A man in a dark suit and tie, carrying a briefcase, ran by us on the sidewalk. “It’s all in his head,” said the young man walking next to me on Fillmore St, “what is he running to? It must be something invisible, we all make stuff up and rush rush rush.” I chuckled and smiled at him.
This morning I walked from Presidio Heights, down to Pacific Heights, through Japantown and the Western Addition, down to the Lower Haight and further down hill to the Mission. It’s my grandma’s birthday today. I took a long walk to give myself time to remember her and appreciate the things I learned from her and the non-material gifts she gave to me. She was born in 1912 and died in 2009.
At the halfway point, I stopped at La Boulange at Pine/Fillmore for treats to eat on my walk. I felt like I was mostly alone on my urban hike. When this young man (who I’ll call Kurt since he reminded me of Kurt on Glee) started talking to me, it felt invasive.
When people try to talk to me on an airplane trip, I do my best to put on my earbuds and excuse myself. But not when I’m walking or on a bus. I’ll talk with just about anyone on the street or on a bus unless I’m in the midst of, like today, a particular thinking or meditating or reminiscing project in my mind.
I walked a bit slower than “Kurt” because I didn’t really want to chat, I wanted to walk and sniff out thoughts and memories from my mind, but then there was a crosswalk with traffic and I caught up and we both waited and smiled at each other.
As we both continued to walk, he walked faster than me, then he turned around and said, “be careful, that metal on the sidewalk is slippery.”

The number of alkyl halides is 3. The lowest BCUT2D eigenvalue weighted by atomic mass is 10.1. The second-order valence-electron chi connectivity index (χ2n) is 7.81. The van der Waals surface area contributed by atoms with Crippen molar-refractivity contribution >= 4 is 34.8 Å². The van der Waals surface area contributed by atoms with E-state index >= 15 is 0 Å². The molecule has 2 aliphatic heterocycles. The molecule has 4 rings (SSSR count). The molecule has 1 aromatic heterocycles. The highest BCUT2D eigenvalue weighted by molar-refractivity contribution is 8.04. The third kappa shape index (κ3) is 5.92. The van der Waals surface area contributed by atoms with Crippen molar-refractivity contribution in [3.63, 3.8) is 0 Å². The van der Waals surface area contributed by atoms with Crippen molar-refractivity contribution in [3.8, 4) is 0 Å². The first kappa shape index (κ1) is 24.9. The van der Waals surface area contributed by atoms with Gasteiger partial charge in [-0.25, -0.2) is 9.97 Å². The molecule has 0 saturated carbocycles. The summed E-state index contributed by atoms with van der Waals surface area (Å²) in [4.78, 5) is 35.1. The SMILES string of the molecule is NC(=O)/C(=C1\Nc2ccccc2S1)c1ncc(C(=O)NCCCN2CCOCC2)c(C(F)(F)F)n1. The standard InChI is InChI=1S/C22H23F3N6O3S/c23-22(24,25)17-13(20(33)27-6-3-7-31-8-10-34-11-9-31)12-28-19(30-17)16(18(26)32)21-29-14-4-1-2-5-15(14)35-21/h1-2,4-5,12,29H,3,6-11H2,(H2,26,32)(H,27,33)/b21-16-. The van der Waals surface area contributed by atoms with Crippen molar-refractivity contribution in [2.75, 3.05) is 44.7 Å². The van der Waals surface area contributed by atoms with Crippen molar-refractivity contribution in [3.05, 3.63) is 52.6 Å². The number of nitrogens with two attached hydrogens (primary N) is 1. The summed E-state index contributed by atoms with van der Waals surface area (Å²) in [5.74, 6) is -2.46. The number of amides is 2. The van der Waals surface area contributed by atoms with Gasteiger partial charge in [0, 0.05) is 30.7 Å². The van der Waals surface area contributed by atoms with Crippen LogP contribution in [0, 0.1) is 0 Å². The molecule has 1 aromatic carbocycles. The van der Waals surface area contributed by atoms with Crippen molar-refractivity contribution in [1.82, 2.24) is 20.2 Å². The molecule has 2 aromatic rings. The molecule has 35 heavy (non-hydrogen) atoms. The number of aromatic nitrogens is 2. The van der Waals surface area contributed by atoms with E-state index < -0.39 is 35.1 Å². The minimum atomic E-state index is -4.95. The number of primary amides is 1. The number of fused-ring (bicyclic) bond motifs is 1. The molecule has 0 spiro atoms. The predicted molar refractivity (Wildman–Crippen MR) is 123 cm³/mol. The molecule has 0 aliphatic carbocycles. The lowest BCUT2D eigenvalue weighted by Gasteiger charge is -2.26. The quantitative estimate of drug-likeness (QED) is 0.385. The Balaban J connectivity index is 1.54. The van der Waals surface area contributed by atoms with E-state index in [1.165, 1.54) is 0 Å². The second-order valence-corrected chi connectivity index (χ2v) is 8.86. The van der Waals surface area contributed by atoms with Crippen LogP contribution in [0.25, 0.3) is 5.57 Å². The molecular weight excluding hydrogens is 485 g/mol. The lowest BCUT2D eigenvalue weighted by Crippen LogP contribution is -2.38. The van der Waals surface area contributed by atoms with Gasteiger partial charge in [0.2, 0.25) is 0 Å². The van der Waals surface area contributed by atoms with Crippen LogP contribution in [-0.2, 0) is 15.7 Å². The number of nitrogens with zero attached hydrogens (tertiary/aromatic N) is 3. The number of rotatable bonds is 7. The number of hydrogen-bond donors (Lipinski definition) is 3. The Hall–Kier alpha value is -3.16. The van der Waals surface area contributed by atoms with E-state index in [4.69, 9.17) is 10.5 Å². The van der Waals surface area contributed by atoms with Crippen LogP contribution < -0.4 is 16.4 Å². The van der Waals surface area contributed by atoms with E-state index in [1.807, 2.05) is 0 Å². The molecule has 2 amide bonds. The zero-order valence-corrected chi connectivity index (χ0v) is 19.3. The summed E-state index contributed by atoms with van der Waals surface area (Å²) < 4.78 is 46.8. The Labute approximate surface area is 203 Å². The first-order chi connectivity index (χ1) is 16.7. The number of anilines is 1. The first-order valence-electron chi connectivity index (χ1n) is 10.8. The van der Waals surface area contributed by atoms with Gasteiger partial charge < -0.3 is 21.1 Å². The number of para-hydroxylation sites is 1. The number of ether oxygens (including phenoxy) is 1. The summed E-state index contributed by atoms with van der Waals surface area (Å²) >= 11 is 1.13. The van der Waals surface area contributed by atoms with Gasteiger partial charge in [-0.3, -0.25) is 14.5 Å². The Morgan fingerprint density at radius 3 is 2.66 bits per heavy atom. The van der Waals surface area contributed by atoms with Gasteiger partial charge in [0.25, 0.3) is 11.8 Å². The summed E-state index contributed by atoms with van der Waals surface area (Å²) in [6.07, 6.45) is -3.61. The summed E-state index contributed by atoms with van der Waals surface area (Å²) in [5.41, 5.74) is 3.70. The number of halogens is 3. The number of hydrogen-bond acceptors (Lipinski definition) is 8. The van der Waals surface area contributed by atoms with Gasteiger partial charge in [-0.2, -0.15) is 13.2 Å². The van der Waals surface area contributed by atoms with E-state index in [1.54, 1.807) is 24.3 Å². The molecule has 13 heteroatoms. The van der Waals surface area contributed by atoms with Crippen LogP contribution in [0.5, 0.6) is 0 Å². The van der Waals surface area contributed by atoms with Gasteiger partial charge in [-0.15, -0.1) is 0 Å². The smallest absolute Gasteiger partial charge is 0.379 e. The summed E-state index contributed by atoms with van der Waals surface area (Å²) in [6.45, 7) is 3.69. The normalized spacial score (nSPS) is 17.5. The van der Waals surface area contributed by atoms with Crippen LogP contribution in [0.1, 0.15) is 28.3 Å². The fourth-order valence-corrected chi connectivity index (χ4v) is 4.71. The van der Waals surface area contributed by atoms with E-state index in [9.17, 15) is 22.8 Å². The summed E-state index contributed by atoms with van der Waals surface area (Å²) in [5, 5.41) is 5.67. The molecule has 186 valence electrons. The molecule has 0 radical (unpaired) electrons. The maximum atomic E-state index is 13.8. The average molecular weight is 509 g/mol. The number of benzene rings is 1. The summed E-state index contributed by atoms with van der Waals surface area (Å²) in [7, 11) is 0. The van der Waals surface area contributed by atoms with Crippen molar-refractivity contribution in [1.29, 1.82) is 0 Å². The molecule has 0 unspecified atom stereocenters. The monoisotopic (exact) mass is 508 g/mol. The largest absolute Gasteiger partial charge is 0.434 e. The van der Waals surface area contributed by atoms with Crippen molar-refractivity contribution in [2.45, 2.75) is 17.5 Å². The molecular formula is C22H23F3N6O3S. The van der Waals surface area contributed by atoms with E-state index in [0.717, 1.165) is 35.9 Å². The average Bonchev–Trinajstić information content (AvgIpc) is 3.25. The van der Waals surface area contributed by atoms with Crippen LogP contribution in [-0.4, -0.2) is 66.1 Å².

Another crosswalk with traffic where we both stood and waited for the light to change.
“It’s so cold here in San Francisco,” he said, and we picked up a conversation.
I told him about the hot weather in San Francisco in September and October and how my wife got sunburnt in early October in 2008 when we were married out by Ocean Beach. It had rained the day before, and in the rush to get our dresses on and hair done and ready to go, we forgot to put sunscreen on her back. She doesn’t usually wear a backless dress.
He said he’d been living here a week, to go to an art school, and was disappointed in the school and thinking of moving to New York, where at least he could get married if he wanted to someday, and there might be more or better opportunities to be a bohemian. He wanted to go to London and asked if I’d ever been to London. Yes, I said. “How old are you?” He asked. “40,” I said. “No way,” he said, “I’m 20.”
We exchanged names, I told him he’d do a lot in his life in the next 20 years before he turned 40, and we said goodbye as he turned a corner and I continued on Fillmore St.
I felt invigorated by the interstitial conversation during my walk, the many possibilities and hopefulness of being 20, and the friendliness of a stranger.
My grandma’s gifts were that she believed in me, gave me confidence, support, love, compassion, without any criticism or shame or blame or guilt. She was a devout Christian. She was a scientist (chemist) and a high school math teacher. She always was glad to see me and she always showed up. She was a maker and made a lot of things – knitting, crocheting, sewing, baking, cooking, gardening. I miss being able to tell her about my daughter, who wants to be a scientist, and who loves to knit and sew and cook and garden. It’s almost as though my daughter takes after her great-grandmother (even though they share no genes).
My grandma in 1943, long before I knew her. I love this photo of her and her big bright smile.
One of my first memories of her is of a trip I took to California in the 1970′s (on an airplane! My first airplane ride!) to visit her and my grandpa. They had a swimming pool and a lemon tree and a croquet set in their backyard. I thought California was magical because we could make lemonade every night from fresh lemons picked off of a tree (lemons, as far as I knew, didn’t grow in Oregon where I grew up, and most lemon juice came in a plastic container shaped like a lemon).
The Magical Backyard Swimming Pool in California, 1970′s (plus a ping pong table!)
Happy 99th birthday, Grandma! I know you’re in a beautiful place and I keep you always in my heart and memories.